The discovery of the animal cell is credited to Robert Hooke, an English scientist, and polymath, who first observed and described the structure of cells in 1665. Hooke used a microscope to examine a thin slice of cork and noticed that it was made up of small compartments, which he called “cells.”
However, it was German scientist Theodore Schwann who made a significant contribution to the study of animal cells in the early 19th century. Schwann proposed the cell theory, which stated that all living organisms are made up of cells and that cells are the basic unit of life.
He also discovered the process of fermentation and isolated the first enzyme, diastase. Schwann’s work laid the foundation for the modern understanding of cell biology and the concept of cells as the building blocks of life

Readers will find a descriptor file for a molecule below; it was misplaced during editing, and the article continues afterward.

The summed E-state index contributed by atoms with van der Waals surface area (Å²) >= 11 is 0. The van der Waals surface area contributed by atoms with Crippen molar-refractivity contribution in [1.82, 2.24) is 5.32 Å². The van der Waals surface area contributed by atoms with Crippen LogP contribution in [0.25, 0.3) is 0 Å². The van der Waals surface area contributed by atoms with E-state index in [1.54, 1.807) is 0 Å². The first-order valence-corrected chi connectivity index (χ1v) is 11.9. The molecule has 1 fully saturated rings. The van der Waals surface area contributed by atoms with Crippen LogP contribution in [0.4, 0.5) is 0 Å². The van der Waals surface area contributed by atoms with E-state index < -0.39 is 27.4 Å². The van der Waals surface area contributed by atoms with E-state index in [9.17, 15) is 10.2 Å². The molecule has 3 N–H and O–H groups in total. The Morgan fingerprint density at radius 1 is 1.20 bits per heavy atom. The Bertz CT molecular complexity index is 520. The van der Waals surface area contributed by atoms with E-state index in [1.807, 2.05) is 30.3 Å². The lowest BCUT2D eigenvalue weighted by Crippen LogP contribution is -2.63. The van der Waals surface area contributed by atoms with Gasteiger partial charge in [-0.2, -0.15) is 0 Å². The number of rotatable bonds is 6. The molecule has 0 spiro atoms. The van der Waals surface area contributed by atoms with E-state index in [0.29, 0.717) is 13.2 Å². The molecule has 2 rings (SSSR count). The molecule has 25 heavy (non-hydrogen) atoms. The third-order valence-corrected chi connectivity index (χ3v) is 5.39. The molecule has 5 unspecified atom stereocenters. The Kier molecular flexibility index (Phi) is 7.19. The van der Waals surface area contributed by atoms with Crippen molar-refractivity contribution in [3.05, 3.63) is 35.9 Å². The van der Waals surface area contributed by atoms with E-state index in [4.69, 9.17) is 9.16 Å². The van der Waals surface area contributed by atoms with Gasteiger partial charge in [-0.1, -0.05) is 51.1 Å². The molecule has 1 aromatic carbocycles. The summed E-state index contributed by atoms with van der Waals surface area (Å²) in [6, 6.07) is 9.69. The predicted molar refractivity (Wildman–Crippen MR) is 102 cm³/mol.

Hooke’s observations and descriptions of cells laid the foundation for the development of cell theory, which states that all living organisms are made up of one or more cells and that the cell is the basic unit of life. Hooke’s work also paved the way for further discoveries in cell biology and the development of the microscope as a tool for scientific research.
It is worth mentioning that Hooke’s contemporary and countryman, Anton van Leeuwenhoek, independently discovered the same thing, and was the first person to observe and describe the movement of microorganisms, including bacteria and protozoa, which he referred to as “animalcules”.